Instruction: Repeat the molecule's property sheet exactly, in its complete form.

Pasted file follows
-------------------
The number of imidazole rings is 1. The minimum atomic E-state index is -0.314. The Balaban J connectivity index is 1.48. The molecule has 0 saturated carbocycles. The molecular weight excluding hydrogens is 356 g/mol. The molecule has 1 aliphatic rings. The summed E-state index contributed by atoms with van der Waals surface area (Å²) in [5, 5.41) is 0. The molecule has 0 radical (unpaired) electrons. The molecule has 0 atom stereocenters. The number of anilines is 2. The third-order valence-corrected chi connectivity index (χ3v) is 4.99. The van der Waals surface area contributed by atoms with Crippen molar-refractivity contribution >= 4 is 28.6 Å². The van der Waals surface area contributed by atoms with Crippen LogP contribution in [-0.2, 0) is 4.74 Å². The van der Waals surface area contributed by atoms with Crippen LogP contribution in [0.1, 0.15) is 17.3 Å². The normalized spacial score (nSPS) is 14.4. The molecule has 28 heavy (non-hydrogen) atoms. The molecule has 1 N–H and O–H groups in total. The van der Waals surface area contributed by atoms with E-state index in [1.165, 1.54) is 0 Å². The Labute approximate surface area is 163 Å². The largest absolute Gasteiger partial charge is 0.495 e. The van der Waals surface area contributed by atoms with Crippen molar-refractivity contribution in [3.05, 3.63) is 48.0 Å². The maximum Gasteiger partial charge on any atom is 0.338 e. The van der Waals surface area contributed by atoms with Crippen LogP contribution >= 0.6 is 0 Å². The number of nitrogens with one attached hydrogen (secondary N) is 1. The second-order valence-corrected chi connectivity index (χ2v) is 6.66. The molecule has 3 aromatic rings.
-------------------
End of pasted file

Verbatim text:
The number of imidazole rings is 1. The minimum atomic E-state index is -0.314. The Balaban J connectivity index is 1.48. The molecule has 0 saturated carbocycles. The molecular weight excluding hydrogens is 356 g/mol. The molecule has 1 aliphatic rings. The summed E-state index contributed by atoms with van der Waals surface area (Å²) in [5, 5.41) is 0. The molecule has 0 radical (unpaired) electrons. The molecule has 0 atom stereocenters. The number of anilines is 2. The third-order valence-corrected chi connectivity index (χ3v) is 4.99. The van der Waals surface area contributed by atoms with Crippen molar-refractivity contribution >= 4 is 28.6 Å². The van der Waals surface area contributed by atoms with Crippen LogP contribution in [-0.2, 0) is 4.74 Å². The van der Waals surface area contributed by atoms with Crippen LogP contribution in [0.1, 0.15) is 17.3 Å². The normalized spacial score (nSPS) is 14.4. The molecule has 28 heavy (non-hydrogen) atoms. The molecule has 1 N–H and O–H groups in total. The van der Waals surface area contributed by atoms with E-state index in [1.165, 1.54) is 0 Å². The Labute approximate surface area is 163 Å². The largest absolute Gasteiger partial charge is 0.495 e. The van der Waals surface area contributed by atoms with Crippen molar-refractivity contribution in [3.05, 3.63) is 48.0 Å². The maximum Gasteiger partial charge on any atom is 0.338 e. The van der Waals surface area contributed by atoms with Crippen LogP contribution >= 0.6 is 0 Å². The number of nitrogens with one attached hydrogen (secondary N) is 1. The second-order valence-corrected chi connectivity index (χ2v) is 6.66. The molecule has 3 aromatic rings.